A Fair, Efficient, and Feasible Climate Agreement

December 17, 2015

[Jeffrey Frankel's Blog] How should one evaluate the agreement reached in Paris this month at the United Nations climate change conference? No sooner was the deal announced on December 12 than the debate erupted.

Some avid environmentalists were disappointed that the agreement did not commit firmly to limiting global warming to 1.5º Celsius above pre-industrial levels by 2050.

What Climate Change Means for Business Before and After Paris

December 15, 2015

[Harvard Business Review ]...HBR: How have businesspeople’s attitudes toward environmental issues evolved over the years?

Reinhardt: The response has never been monolithic. There are always people who see environmental issues as sources of additional short-run costs and who focus on minimizing those costs.

At Last, Global Fretting on Climate Change

December 14, 2015

[Harvard Gazette ]...STAVINS: There are signals to the business community and others in two ways. One way is that, for example, people listened to the radio this morning, and if you’re a CEO, then when you get to the office you might be likely to have a conversation about the possibility of carbon prices increasing.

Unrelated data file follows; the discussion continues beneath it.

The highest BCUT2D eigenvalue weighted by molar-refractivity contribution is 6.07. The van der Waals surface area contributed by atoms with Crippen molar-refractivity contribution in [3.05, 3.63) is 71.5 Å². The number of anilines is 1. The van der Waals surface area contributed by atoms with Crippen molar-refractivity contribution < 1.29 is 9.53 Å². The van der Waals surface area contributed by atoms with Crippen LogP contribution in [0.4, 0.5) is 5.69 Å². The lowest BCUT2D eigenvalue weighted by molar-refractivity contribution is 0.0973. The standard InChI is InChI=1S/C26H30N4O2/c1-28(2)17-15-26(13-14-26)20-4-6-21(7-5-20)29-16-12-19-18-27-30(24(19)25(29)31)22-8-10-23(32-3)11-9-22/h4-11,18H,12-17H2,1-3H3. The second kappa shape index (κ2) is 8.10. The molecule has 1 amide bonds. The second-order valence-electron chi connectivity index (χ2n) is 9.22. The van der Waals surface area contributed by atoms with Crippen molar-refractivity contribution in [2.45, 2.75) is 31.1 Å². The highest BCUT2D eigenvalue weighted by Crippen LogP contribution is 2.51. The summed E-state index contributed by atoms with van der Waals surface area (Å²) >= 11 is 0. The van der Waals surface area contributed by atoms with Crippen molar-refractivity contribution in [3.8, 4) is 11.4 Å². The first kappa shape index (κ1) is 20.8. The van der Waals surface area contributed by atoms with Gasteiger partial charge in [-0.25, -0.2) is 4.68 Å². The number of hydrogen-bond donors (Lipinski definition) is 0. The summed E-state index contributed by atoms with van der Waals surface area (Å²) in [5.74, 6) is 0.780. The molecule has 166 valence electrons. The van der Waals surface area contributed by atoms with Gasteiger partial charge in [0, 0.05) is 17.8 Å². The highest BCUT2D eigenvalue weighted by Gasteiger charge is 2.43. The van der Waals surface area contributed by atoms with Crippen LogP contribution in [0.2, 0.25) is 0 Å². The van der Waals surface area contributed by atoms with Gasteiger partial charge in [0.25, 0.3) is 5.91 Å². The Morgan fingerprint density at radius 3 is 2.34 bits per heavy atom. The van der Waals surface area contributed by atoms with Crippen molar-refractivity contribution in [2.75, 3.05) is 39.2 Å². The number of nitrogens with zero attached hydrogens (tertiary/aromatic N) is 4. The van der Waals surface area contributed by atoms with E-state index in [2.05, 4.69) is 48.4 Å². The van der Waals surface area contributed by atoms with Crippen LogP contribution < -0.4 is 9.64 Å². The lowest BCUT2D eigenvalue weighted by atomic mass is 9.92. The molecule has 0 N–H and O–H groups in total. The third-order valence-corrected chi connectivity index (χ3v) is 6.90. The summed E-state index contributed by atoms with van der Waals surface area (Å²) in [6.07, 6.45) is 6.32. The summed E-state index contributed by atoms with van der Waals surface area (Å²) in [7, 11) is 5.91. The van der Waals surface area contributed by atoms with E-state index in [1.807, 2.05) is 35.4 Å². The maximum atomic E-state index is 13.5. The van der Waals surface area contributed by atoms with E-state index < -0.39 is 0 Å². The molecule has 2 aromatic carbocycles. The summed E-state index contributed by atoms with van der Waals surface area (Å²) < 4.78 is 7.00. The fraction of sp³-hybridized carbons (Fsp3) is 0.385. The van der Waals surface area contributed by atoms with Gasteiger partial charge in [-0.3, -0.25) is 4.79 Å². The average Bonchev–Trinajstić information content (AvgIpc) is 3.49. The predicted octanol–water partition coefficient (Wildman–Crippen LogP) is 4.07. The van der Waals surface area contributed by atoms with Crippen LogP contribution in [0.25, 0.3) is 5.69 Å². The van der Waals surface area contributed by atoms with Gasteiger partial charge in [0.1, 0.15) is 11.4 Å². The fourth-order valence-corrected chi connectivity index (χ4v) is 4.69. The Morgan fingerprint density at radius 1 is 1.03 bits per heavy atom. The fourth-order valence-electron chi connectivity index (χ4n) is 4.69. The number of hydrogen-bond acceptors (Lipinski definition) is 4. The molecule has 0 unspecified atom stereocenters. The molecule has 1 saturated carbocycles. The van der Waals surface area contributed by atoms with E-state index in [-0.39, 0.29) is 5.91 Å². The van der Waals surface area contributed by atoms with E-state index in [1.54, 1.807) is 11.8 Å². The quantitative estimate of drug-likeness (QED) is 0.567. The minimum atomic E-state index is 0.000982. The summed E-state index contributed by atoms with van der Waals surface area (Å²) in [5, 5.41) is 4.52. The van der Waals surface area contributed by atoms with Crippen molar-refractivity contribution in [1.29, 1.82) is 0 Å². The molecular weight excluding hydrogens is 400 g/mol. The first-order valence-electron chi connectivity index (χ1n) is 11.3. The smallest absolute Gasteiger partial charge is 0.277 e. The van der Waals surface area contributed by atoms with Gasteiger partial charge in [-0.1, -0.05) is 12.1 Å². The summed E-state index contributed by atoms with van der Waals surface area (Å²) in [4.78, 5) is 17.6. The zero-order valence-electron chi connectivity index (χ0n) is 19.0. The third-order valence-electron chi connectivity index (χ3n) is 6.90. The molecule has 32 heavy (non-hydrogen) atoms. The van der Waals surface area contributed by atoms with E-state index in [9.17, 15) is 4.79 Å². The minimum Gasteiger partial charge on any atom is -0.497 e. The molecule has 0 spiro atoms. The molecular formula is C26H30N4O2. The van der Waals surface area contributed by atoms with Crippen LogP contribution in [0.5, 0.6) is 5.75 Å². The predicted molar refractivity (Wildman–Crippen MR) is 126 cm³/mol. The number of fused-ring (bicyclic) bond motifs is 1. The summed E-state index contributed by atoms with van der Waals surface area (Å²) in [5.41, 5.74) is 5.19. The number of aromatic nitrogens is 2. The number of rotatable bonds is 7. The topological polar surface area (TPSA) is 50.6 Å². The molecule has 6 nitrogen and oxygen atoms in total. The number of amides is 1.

The 1.5-Degree Global-Warming Target Doesn’t Matter. Here’s What Does.

December 10, 2015

[National Journal ]...“More im­port­ant at the Par­is cli­mate talks … are the dis­cus­sions and de­bates re­gard­ing the scope of par­ti­cip­a­tion (now hav­ing reached some 180 coun­tries that ac­count for 95 per­cent of glob­al emis­sions), the am­bi­tion of the in­di­vidu­al IN­DCs, and the trans­par­ency with which each coun­try’s per­form­ance in achiev­ing its IN­DC will be mon­itored, re­por­ted, and veri­fied, with the strin­gency of the IN­DCs re­vis­ited on a reg­u­lar basis,” said Har­vard Uni­versity eco­nom­ist Robert Stav­ins.

Harvard’s Stavins, Stowe Compare Climate Change Policies in Paris

December 6, 2015

[Harvard Gazette ]...The panel, titled “Dialogue on the Comparison of Climate Change Policies,” featured Robert Stavins, the Albert Pratt Professor of Business and Government at Harvard Kennedy School (HKS) and faculty director of the Harvard Project; Harvard Project Manager Robert Stowe; and several other scholars in the field.

An Economist’s Take on How to Combat Climate Change

December 3, 2015

[PBS NewsHour ] One hundred and fifty world leaders are in Paris this week for the United Nations Conference on Climate Change. Their goal? To limit global temperatures to no more than 2 degrees Celsius above pre-industrial levels.

We turn to economists Gernot Wagner of the Environmental Defense Fund and Martin L. Weitzman of Harvard University for how economics might be able to tackle the immense problem that is climate change.